A growth hacking exercise for Unii.com

Now retired…

While student social networking app unii.com appears to have been retired, it’s sister app Fling which is like random-Snapchat-with-strangers is going strong. Here anyhow is my exercise for Unii from Feb 2015, just before I landed the growth role at Causeway Technologies.

Q: Having our target audience in mind please come up with 4 growth hacking ideas that are low cost, easy to implement, and do not require big changes to the product.

Growth hack idea #1: Acquisition
To use online student community thestudentroom.co.uk and target applicants via an email campaign, so connecting with around 45,000 Year 13 students that are discussing about going to university, and use that to build a community on Facebook. This campaign can include tips on how to sign up to unii with email, through to advice on surviving Freshers’ Week. Metrics would include email open rates, and engagement on Facebook Page for example.

Growth hack idea #2: Acquisition
Implement a referral campaign on select campuses to test its success and monitor performance, with online and offline integration, to assist the promotion of the referral campaign. Ideally using existing college ‘influencers’ to promote this, with the value of each sign in terms of lifetime value underpinning the costing of the campaign. Online this might involve adding a referral link/icon within the app itself so users can easily and predictably find the referral program, for example in the Settings section.

Growth hack idea #3: Retention
Word of mouth is key to successful student marketing, simply because students see each other often, they always need new topics of conversation, which is itself a great built in engine for retention to be harnessed. Therefore I suggest creating a weekly email which gathers together a digest of the most noteworthy topics of conversation, making full use of wider trending content from across universities, to help inspire conversations within each campus, repacked as ‘Rumours’ to add a touch more social networking virality. This digest can be highlighted in either a push notification or a post within the app, whichever is proven to be more effective in terms of improving retention rates.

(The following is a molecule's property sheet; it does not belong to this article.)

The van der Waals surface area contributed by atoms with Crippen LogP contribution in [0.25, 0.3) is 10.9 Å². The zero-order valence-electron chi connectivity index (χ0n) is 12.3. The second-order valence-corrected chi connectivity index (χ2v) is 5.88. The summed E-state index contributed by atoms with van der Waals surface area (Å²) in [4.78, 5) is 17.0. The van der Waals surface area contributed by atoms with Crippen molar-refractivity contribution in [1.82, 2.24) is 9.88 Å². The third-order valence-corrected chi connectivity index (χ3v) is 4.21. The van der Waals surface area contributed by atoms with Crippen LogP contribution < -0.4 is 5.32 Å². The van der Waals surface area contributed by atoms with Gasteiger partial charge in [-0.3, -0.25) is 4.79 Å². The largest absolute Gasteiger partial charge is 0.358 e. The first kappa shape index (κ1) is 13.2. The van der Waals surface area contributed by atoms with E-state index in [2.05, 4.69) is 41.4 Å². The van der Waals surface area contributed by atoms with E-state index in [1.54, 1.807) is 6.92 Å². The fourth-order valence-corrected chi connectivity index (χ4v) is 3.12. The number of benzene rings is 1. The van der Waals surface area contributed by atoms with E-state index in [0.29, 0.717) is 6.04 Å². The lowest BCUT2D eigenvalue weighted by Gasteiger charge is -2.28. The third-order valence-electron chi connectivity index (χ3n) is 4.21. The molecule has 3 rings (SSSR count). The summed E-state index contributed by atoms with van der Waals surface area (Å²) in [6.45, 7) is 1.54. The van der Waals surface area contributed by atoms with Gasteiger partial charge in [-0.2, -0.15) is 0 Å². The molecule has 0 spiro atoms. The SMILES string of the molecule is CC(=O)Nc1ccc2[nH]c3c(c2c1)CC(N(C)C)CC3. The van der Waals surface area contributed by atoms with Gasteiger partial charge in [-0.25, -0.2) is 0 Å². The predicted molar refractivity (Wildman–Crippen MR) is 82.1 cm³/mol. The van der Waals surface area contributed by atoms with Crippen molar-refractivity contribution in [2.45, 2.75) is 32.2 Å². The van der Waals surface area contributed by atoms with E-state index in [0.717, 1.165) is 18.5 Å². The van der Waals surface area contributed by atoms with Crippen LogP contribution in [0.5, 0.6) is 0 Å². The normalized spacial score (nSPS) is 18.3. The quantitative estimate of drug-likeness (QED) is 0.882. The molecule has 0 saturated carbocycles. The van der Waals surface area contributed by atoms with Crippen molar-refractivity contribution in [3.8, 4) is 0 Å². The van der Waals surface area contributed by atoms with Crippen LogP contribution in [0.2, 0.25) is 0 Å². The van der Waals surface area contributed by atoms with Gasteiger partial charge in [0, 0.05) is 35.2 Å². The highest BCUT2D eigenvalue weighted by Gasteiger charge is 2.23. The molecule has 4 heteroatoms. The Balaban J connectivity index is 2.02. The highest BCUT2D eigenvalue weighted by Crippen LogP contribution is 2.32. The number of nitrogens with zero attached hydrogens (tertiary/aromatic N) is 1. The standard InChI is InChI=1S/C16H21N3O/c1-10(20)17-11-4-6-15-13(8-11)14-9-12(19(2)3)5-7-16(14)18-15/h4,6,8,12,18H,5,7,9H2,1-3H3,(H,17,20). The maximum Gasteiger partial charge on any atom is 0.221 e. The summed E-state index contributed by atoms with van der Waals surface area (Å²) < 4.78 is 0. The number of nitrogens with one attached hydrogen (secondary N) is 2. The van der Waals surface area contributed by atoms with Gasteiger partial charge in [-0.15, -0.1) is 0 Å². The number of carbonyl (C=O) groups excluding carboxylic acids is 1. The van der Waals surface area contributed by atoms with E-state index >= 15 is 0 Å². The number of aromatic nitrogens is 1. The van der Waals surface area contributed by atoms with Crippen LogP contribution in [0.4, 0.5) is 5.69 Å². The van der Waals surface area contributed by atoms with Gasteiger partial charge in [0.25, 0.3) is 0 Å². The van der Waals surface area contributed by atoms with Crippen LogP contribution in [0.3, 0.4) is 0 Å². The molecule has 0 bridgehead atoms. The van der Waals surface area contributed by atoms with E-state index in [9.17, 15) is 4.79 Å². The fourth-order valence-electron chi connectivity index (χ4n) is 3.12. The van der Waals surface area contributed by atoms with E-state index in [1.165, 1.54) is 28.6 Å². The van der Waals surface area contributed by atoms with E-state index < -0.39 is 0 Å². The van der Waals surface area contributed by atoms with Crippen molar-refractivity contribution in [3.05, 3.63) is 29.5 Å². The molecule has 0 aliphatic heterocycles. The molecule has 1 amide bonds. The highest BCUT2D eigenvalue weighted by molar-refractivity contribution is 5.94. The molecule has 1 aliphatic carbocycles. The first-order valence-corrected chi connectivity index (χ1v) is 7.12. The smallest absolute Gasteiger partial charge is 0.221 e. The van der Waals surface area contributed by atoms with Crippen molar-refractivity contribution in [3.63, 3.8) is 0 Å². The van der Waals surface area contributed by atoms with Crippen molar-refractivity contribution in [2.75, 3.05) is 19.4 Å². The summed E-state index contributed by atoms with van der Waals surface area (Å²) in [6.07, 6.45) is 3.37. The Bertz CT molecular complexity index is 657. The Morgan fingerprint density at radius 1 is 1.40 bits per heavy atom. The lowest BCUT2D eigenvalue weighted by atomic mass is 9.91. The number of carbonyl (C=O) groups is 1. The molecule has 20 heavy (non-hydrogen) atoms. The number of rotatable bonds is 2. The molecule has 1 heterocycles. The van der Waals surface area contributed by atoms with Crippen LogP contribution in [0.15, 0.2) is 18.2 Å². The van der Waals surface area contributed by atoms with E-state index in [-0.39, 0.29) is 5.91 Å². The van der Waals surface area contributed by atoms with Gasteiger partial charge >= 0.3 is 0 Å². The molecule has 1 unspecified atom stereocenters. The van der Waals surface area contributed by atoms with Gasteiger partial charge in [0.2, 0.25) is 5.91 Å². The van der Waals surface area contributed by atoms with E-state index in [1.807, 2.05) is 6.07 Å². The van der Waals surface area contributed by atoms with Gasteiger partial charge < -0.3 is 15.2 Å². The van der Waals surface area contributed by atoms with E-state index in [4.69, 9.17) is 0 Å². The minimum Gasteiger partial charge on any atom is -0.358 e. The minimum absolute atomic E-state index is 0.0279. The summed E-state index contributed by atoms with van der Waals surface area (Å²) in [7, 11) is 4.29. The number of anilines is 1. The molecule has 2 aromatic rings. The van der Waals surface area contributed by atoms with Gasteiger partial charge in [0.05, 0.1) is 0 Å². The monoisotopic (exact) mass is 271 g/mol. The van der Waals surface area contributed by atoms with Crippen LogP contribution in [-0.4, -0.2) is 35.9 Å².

Growth hack idea #4: Retention
I believe there is existing functionality so that members can create their own groups of members. I would suggest removing the duplicate Favourite links, currently there is both an icon and link from ‘Favourites’ and use the space for a Group icon/link. Therefore when a student accesses their notifications they can click on anyone who has favourited a post, and add them to a custom group. Call them ‘Cliques’ to add a bit of competitive social gamesmanship, helping create word of mouth about whether you are part of a student’s ‘Clique’ on campus. Metrics wise, clique creation would also help identify social influencers on campus, in terms of who is the member of the most number of cliques.

Your Friends Are More Interesting Than You On Average

The Friendship Paradox

Feld’s friendship paradox states that ‘your friends have more friends than you, on average’. This paradox arises because extremely popular people, despite being rare, are overrepresented when averaging over friends.

Using a sample of the Twitter firehose, we confirm that the friendship paradox holds for >98% of Twitter users. Because of the directed nature of the follower graph on Twitter, we are further able to confirm more detailed forms of the friendship paradox: everyone you follow or who follows you has more friends and followers than you.This is likely caused by a correlation we demonstrate between Twitter activity, number of friends, and number of followers.

But wait, there’s more..

In addition, we discover two new paradoxes: the virality paradox that states ‘your friends receive more viral content than you, on average’, and the activity paradox, which states ‘your friends are more active than you, on average’. The latter paradox is important in regulating online communication. It may result in users having difficulty maintaining optimal incoming information rates, because following additional users causes the volume of incoming tweets to increase super-linearly. (And this also may relate to why in large complex communities personalized moderation works better than community moderation, as explored in my last blog post).

While users may compensate for increased information flow by increasing their own activity, users become information overloaded when they receive more information than they are able or willing to process. We compare the average size of cascades that are sent and received by overloaded and underloaded users. And we show that overloaded users post and receive larger cascades and they are poor detector of small cascades.

What are the dangers of overload?

Those users who become overloaded, measured by receiving far more incoming messages than they send out, are contending with more tweets than they can handle. Controlling for activity, they are more likely to participate in viral cascades, likely due to receiving the popular cascades multiple times. Any individual tweet’s visibility is greatly diluted for overloaded users, because overloaded users receive so many more tweets than they can handle. Because of the connection between cognitive load and managing information overload, the present results suggest that users will dynamically adjust their social network to maintain some optimal individual level of information flux. (What does this mean for Facebook’s growth?)

Friendship Paradox Redux: Your Friends Are More Interesting Than You – Nathan O. Hodas, Farshad Kooti, Kristina Lerman (PDF of the paper)